The Key Role of Business Management Systems: Business Awareness

Support systems must be capable of spotting as soon as possible any network, service, application or device problems and resolving them quickly.
Secondly, it’s no longer possible to support the expensive, highly skilled, specialist and labor intensive staffing regimes that were essential in the old ‘craft-based’ approach to infrastructure and services--especially where truck roll for installation, maintenance and repair is concerned. Systems and processes must be automated as much as possible, with decisions able to cascade and flow-through the multiple sub-systems involved, with an absolute minimum of human intervention.

Thirdly, service providers must realize that the critical role that they now play for their customer’s network-mediated lifestyles means that any network failures or outages will have significant and potentially long-lasting effects on their reputation and brand--as some companies have already found to their cost. Support systems must be capable of spotting as soon as possible any network, service, application or device problems and resolving them quickly--an especially problematic issue where a service provider might be blamed by the customer for an issue that’s outside their direct control, such as a mobile application crashing their handset or content from an OTT source suffering from jitter.

Finally, the systems in place must be able to interact with the ever-wider range of customers and partners in the modern supply chain who too require ever-closer integration of their own services and offerings with the network delivery route.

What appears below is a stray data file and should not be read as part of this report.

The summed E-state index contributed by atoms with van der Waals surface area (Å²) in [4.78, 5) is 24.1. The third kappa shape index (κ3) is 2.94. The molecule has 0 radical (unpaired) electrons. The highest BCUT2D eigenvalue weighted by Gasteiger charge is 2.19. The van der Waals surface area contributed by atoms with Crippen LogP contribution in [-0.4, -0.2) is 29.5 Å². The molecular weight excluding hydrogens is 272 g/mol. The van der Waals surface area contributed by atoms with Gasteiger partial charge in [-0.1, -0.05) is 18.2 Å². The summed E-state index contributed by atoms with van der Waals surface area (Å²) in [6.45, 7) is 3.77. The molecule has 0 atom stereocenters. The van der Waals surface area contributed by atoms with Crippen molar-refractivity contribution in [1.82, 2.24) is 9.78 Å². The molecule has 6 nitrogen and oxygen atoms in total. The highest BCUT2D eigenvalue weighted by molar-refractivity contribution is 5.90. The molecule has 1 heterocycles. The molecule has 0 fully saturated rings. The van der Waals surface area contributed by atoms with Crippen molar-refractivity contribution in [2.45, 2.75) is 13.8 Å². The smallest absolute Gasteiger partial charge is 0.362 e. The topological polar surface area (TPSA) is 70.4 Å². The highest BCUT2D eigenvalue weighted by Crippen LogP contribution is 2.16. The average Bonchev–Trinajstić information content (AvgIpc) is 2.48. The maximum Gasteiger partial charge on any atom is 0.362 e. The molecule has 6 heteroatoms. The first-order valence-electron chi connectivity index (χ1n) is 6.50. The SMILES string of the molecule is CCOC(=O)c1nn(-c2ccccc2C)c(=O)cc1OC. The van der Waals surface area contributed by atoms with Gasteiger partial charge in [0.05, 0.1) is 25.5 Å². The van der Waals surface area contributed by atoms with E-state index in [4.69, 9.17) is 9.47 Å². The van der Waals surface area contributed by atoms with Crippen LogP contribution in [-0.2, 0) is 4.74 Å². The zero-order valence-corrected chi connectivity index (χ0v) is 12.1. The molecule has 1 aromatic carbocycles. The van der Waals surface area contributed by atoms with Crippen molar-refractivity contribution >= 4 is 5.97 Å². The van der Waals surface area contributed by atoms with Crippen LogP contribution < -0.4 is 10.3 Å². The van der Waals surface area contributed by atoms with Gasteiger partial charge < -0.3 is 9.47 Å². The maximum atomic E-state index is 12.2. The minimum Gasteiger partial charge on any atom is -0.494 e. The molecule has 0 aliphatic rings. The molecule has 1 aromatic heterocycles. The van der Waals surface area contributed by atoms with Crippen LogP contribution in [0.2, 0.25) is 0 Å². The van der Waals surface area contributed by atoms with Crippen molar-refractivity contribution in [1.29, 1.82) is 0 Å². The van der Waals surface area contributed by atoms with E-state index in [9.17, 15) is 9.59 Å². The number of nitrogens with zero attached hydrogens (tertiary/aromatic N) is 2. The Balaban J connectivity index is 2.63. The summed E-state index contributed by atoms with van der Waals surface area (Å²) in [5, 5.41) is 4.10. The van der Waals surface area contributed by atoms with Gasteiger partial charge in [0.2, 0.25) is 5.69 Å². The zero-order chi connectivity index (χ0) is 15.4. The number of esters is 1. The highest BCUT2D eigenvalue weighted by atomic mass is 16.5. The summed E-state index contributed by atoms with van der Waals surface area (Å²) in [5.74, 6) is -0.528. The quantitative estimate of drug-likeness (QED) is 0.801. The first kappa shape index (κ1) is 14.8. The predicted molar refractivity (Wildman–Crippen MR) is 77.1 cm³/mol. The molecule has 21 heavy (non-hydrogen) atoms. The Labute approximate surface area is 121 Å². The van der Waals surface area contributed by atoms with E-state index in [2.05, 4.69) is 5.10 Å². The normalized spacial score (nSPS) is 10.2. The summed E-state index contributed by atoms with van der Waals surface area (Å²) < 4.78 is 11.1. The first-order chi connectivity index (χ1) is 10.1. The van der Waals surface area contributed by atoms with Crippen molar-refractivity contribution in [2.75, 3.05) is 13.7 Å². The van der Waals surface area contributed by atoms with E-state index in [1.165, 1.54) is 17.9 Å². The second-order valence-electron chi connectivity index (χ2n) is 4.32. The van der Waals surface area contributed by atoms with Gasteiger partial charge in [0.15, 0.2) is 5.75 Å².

Recognizing that these issues can only increase in importance, Business Quality Management offerings bring together in near real-time information gathered from multiple different sources across the service provider such as the OSS, mediation, billing, service delivery and other systems. This can then be correlated and analyzed in appropriate ways to spot emerging anomalies, monitor key performance indicators and significant changes in user behaviors, evaluating the performance and overheads of services and applications in a true end-to-end context. Coupled with rules-driven processes, issues can be prioritized, actioned and tracked through to resolution to minimize the impact on revenue and customer satisfaction.

With this sort of insight available at the appropriate manager’s fingertips, it then becomes much more straightforward to make informed decisions about the typical challenges that service providers face such as: should a response to overloads in part of the network best be resolved by investing in capacity, changing policies or tariffs for some customers, or investigating possible fraud and illegal usage.

Alternatively, if degradations in service or application performance are being picked up through monitoring systems or customer feedback, then where exactly are the problems occurring and what might be causing them? Is it down to a specific handset type, OS version, application or location issue? The faster the root cause of these issues are identified and remedied, the lesser the adverse impact on customer satisfaction, revenue generation and service provider reputation.

While service providers continue to be under pressure from an increasing array of market forces to diversify and support ever more devices, services and applications--while still keeping tight control over their operational and capital costs – there’s a more crucial need than ever to make their businesses ‘network aware’--and vice versa.


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